The second chart should be interesting questions that they might ask an author. Again, don't accept uninteresting questions; help your students revise and create powerful questions.

Share Original Graphic Organizers (for Pre-Writing)
from Your Teaching Toolbox.

We share graphic organizers with our peers, we find them in books, and we think we should also be able to find tried-and-true ones online at WritingFix. This year, if you create an original graphic organizer (or adapt one of ours) when you teach this page's lesson, and post it, we might just end up publishing it directly here at WritingFix, and we will post it here, giving you full credit.

  • Original graphic organizers for specific lessons, like this one, can be submitted as an attachment at this link. Look for the "Reply to this Box" beneath the post. To be able to post, you will need to be a member of our free Writing Lesson of the Month Network.

Step four (revising with specific trait language):   To promote response and revision to rough draft writing, attach WritingFix's Revision and Response Post-it® Note-sized templates to your students' drafts.  Make sure the students rank their use of the trait-specific skills on the Post-it® Note-sized templates, which means they'll only have one "1" and one "5."   Have them commit to ideas for revision based on their Post-It rankings.  For more ideas on WritingFix's Revision & Response Post-it® Note-sized templates, click here.

Share Original Revision Techniques or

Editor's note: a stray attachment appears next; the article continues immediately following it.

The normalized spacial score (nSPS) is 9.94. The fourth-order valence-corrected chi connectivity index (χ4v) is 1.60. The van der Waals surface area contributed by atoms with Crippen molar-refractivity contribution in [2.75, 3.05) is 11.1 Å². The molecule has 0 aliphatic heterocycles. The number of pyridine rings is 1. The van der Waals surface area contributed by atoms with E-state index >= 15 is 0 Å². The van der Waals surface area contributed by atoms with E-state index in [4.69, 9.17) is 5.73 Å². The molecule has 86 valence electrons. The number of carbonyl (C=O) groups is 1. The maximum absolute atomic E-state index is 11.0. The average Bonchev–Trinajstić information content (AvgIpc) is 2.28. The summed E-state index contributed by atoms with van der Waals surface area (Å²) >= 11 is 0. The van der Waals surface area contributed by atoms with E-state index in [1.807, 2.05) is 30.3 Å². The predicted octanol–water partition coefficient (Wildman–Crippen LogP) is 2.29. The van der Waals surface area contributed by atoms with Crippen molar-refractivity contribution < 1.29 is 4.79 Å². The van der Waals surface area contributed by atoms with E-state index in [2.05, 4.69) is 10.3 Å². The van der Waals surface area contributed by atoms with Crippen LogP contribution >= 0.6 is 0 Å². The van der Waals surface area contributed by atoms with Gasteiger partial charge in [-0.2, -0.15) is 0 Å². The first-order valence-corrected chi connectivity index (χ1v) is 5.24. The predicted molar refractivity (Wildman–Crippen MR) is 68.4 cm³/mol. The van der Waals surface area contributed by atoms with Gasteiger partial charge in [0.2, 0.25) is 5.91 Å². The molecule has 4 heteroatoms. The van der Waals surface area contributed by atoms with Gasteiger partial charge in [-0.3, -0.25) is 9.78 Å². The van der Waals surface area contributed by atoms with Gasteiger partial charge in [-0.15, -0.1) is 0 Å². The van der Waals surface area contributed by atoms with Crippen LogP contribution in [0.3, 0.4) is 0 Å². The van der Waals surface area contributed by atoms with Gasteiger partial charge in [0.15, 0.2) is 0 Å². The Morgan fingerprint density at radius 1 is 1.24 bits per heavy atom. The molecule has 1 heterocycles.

Adaptations from Your Toolbox.

Inspired by Barry Lane's Reviser's Toolbox, the WritingFix website encourages its teacher users to adapt our lessons, especially the tools of revision we have posted here. If you create an original revision tool (or adapt one of ours) when you teach this page's lesson, and post it, we might just end up publishing it directly here at WritingFix, and we will post it here, giving you full credit.

  • Original revision ideas from teacher users of WritingFix can be submitted through copy/paste or as an attachment at this link. Look for the "Reply to this Box" beneath the post. To be able to post, you will need to be a member of our free Writing Lesson of the Month Network.

Step five (editing for conventions):  After students apply their revision ideas to their drafts and re-write neatly, require them to find an editor.   If you've established a "Community of Editors" among your students, have each student exchange his/her paper with multiple peers.  With yellow high-lighters in hand, each peer reads for and highlights suspected errors for just one item from the Editing Post-it.  The "Community of Editors" idea is just one of dozens and dozens of inspiring ideas that is talked about in detail in the Northern Nevada Writing Project's Going Deep with 6 Trait Language Workbook for Teachers.


Step six (publishing for the portfolio):  The goal of most lessons posted at WritingFix is that students end up with a piece of writing they like, and that their writing was taken through all steps of the writing process. After revising, invite your students to come back to this piece once more during an upcoming writer's workshop block.  The writing started with this lesson might become even more polished for final placement in the portfolio, or the big ideas being written about here might transform into a completely different piece of writing. Most likely, your students will enjoy creating an illustration for this writing as they ready to place final drafts in their portfolios.

Interested in publishing student work on-line? You might earn a free classroom resource from the NNWP! We invite teachers to teach this lesson completely, then share up to three of their students' best revised and edited samples at our ning's Publish Student Writers group.

To submit student samples for this page's lesson, click here. You won't be able to post unless you are a verified member of this site's Writing Lesson of the Month ning.

Learn more about author Beverly Cleary by clicking here.